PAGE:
Famous British Artists
Below are the first 3 in our list of famous British artists:
John Constable (1776-1837)John Constable differs from a great many artists in that he never really achieved success – certainly not on a financial level. Indeed such was his ability as a painter that he needed not to attend any formal art school and took over his father’s corn business when he was old enough.
Constable satisfied himself with sketching the surrounding areas of his home and spent many hours each day sketching. His most famous paintings are Dedham Vale (1802) The Hay Wain (1821) and Salisbury Cathedral (1825). It wasn’t until he was 52 that he was elected to be a member of the prestigious Royal Academy and by the time of his death in 1837 he had sold more of his paintings in France than in the United Kingdom. Now however, generations have come to appreciate his work and Britain holds him in high regard as one of its most prestigious and accomplished artists.
William Blake (1757-1827)Revered for his ability to paint more than his poetry, Blake was a poet whose work came to symbolise mystery and symbolism. Born in London in 1757 Blake was the son of a hosier who grew up whilst being educated at home by his mother. Initially he worked as an engraver but then turned to painting and poetry. He often painted the images to go along with his poems and hand coloured them.
In 1826 Blake was commissioned to produce his own imagery for Dante’s Inferno in watercolours however his death the following year cut the project short. On the evening of his death Blake asked his wife if he could paint her portrait and after having done so laid back in bed, sang hymns and slipped peacefully away. He is now revered as one of Britain’s most symbolic, but sadly overlooked, artists.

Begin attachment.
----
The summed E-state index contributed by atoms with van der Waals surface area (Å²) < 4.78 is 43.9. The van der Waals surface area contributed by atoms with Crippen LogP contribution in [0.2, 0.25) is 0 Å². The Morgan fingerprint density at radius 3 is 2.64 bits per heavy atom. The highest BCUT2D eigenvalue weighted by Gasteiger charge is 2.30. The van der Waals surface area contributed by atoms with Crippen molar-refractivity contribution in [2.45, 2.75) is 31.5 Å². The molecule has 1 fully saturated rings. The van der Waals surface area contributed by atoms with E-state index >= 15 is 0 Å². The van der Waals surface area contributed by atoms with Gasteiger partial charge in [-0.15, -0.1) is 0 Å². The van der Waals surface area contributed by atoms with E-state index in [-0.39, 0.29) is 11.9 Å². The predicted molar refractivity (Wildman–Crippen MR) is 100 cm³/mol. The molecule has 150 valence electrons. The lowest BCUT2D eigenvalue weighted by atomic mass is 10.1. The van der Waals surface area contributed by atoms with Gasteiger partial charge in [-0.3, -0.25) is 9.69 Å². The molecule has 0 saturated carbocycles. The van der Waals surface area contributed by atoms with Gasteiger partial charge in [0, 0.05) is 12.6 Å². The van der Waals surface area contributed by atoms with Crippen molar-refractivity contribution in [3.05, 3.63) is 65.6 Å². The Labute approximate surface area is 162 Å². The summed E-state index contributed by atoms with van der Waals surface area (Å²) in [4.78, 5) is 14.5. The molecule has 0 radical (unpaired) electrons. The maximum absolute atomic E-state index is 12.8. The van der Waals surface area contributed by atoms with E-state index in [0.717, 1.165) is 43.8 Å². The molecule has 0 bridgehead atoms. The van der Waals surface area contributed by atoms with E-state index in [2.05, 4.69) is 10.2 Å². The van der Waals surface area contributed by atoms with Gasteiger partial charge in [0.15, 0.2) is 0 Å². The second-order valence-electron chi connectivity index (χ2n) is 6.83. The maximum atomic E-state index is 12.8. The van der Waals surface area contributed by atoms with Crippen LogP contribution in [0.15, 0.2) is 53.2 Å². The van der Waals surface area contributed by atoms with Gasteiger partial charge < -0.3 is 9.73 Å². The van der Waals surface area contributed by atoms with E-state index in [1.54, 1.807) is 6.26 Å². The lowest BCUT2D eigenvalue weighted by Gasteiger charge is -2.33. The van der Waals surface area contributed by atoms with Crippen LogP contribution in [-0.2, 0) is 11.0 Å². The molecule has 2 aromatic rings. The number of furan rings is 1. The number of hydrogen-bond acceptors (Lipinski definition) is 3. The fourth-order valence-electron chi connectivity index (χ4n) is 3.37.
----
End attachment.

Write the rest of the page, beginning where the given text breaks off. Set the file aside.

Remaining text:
Thomas Gainsborough (1727-1788)Gainsborough was born in 1727 and was the son of a weaver. By the age of 13 he had impressed his father with his ability to sketch out drawings in pencil and his father allowed him to go to London to study art in 1740. As a result of poor sales in the 1740s Gainsborough returned to his home town of Sudbury, Suffolk in 1748 and spent the next year concentrating on portraits. One of his best known paintings is Mr and Mrs Andrews, which depicts a local couple sitting in a local meadow and painted in portrait.
He exhibited his portraits with the Royal Academy from 1769 until 1773 when poor relations with them prompted him to stop. In 1780 Gainsborough painted portraits of George III and his Queen and when he died in 1788 he was buried at St.Anne’s Church, Kew, as was his wish – a wish he expressed to the king.